The Republican Party’s presidential nominee, Donald Trump, gained the support of many voters by saying he would build a wall to keep undocumented immigrants and drugs from coming across the border from Mexico. Critics have called his idea impractical and offensive to Mexico, while supporters say such a bold approach is needed to control the border. VOA’s Greg Flakus has more from the border town of Nogales, Arizona.
    Video

    Video New HIV Tests Emphasize Rapid Results

    As the global fight against AIDS intensifies, activists have placed increasing importance on getting people to know their HIV status. Some companies are developing new HIV testing methods designed to be quick, easy and accurate. Thuso Khumalo looks at the latest methods, presented at the International AIDS conference in Durban, South Africa.
    Video

    Video African Youth with HIV Urge More Support

    HIV, the virus that causes AIDS, is the top killer of teens in sub-Saharan Africa. But many youths say their experience with the virus is unique and needs to be addressed differently than the adult epidemic. VOA South African Correspondent Anita Powell reports.
    Video

    Video Poor Residents in Cleveland Not Feeling High Hopes of Republican Convention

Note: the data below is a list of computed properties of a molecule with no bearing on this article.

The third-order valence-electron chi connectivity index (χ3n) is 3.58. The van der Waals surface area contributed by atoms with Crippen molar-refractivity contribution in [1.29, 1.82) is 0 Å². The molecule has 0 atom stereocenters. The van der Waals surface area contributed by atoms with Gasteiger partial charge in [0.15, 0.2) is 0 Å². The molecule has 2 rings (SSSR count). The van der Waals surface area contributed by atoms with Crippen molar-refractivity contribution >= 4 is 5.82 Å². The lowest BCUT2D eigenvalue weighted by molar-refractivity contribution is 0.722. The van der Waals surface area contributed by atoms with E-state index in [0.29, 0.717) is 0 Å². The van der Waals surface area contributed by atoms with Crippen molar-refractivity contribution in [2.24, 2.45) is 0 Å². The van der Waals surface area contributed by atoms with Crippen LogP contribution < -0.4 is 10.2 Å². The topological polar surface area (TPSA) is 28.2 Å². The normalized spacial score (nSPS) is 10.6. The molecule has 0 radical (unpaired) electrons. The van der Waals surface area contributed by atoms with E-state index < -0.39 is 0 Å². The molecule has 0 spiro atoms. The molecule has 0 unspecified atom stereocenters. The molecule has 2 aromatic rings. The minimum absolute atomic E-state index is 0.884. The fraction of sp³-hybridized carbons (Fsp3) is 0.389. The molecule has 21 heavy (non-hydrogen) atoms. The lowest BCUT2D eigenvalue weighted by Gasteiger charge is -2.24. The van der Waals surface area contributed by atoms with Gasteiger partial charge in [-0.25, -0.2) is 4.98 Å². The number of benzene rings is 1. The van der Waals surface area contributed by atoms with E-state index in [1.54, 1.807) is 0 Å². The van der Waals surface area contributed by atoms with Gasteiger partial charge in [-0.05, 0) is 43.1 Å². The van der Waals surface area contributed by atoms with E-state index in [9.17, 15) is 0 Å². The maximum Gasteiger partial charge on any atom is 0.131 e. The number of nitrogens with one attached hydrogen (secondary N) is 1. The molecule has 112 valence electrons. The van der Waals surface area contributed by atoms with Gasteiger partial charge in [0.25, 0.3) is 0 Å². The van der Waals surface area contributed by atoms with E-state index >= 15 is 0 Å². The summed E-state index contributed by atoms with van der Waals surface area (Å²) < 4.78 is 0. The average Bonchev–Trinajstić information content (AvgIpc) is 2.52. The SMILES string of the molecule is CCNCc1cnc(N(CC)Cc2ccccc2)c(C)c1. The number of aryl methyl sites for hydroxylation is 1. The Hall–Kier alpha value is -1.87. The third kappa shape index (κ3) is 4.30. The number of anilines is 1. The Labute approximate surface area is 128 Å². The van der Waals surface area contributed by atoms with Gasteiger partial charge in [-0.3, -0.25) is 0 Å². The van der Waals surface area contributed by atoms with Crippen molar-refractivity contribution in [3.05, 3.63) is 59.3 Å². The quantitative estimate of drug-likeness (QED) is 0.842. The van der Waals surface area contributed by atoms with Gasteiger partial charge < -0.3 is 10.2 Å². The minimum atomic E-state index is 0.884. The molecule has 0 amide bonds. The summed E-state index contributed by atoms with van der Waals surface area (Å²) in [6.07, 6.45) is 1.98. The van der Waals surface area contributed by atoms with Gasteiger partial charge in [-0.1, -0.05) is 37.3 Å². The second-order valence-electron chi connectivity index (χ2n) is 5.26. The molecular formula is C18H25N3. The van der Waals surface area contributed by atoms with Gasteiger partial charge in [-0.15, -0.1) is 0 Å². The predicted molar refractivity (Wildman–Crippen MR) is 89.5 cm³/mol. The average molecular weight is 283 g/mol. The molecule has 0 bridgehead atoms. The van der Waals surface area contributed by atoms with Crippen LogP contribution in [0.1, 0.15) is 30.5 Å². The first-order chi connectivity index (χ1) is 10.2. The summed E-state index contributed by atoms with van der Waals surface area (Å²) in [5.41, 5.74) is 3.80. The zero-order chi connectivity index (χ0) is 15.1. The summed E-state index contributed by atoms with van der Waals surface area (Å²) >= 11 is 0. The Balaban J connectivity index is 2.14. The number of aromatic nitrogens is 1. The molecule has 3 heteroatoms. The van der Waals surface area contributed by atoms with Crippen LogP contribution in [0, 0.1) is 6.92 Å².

With the Republican Party's National Convention underway in Cleveland, Ohio, delegates and visitors are gathered in the host city's downtown - waiting to hear from the party's presidential candidate, Donald Trump. But a few kilometers from the convention's venue, Cleveland's poorest residents are not convinced Trump or his policies will make a difference in their lives. VOA's Ramon Taylor spoke with some of these residents as well as some of the Republican delegates and filed this report.
    Video

    Video Pop-Up Art Comes to Your Living Room, Backyard and Elsewhere

    Around the world, independent artists and musicians wrestle with a common problem: where to exhibit or perform? Traditional spaces such as museums and galleries are reserved for bigger names, and renting a space is not feasible for many. Enter ArtsUp, which connects artists with venue owners. Whether it’s a living room, restaurant, office or even a boat, pop-up events are bringing music and art to unexpected places. Tina Trinh has more.